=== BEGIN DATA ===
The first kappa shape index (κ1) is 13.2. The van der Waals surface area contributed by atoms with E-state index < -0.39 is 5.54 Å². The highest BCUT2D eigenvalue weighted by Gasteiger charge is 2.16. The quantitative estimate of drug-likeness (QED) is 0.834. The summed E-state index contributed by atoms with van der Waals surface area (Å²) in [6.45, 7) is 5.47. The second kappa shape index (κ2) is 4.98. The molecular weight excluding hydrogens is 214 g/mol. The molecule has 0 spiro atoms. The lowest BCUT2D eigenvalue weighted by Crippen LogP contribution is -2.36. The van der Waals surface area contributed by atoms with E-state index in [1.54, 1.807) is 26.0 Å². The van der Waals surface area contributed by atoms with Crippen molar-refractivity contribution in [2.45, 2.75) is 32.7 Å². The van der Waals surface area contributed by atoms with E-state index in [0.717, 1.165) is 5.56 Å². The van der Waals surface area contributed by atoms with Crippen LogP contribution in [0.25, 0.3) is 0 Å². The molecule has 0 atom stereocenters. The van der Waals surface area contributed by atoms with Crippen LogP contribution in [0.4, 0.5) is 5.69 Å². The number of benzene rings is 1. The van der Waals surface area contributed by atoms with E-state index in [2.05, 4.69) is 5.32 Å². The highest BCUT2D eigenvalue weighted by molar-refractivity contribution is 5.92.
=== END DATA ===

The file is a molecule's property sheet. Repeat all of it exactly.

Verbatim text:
The first kappa shape index (κ1) is 13.2. The van der Waals surface area contributed by atoms with E-state index < -0.39 is 5.54 Å². The highest BCUT2D eigenvalue weighted by Gasteiger charge is 2.16. The quantitative estimate of drug-likeness (QED) is 0.834. The summed E-state index contributed by atoms with van der Waals surface area (Å²) in [6.45, 7) is 5.47. The second kappa shape index (κ2) is 4.98. The molecular weight excluding hydrogens is 214 g/mol. The molecule has 0 spiro atoms. The lowest BCUT2D eigenvalue weighted by Crippen LogP contribution is -2.36. The van der Waals surface area contributed by atoms with E-state index in [1.54, 1.807) is 26.0 Å². The van der Waals surface area contributed by atoms with Crippen molar-refractivity contribution in [2.45, 2.75) is 32.7 Å². The van der Waals surface area contributed by atoms with E-state index in [0.717, 1.165) is 5.56 Å². The van der Waals surface area contributed by atoms with Crippen LogP contribution in [0.25, 0.3) is 0 Å². The molecule has 0 atom stereocenters. The van der Waals surface area contributed by atoms with Crippen LogP contribution in [0.4, 0.5) is 5.69 Å². The number of benzene rings is 1. The van der Waals surface area contributed by atoms with E-state index in [2.05, 4.69) is 5.32 Å². The highest BCUT2D eigenvalue weighted by molar-refractivity contribution is 5.92.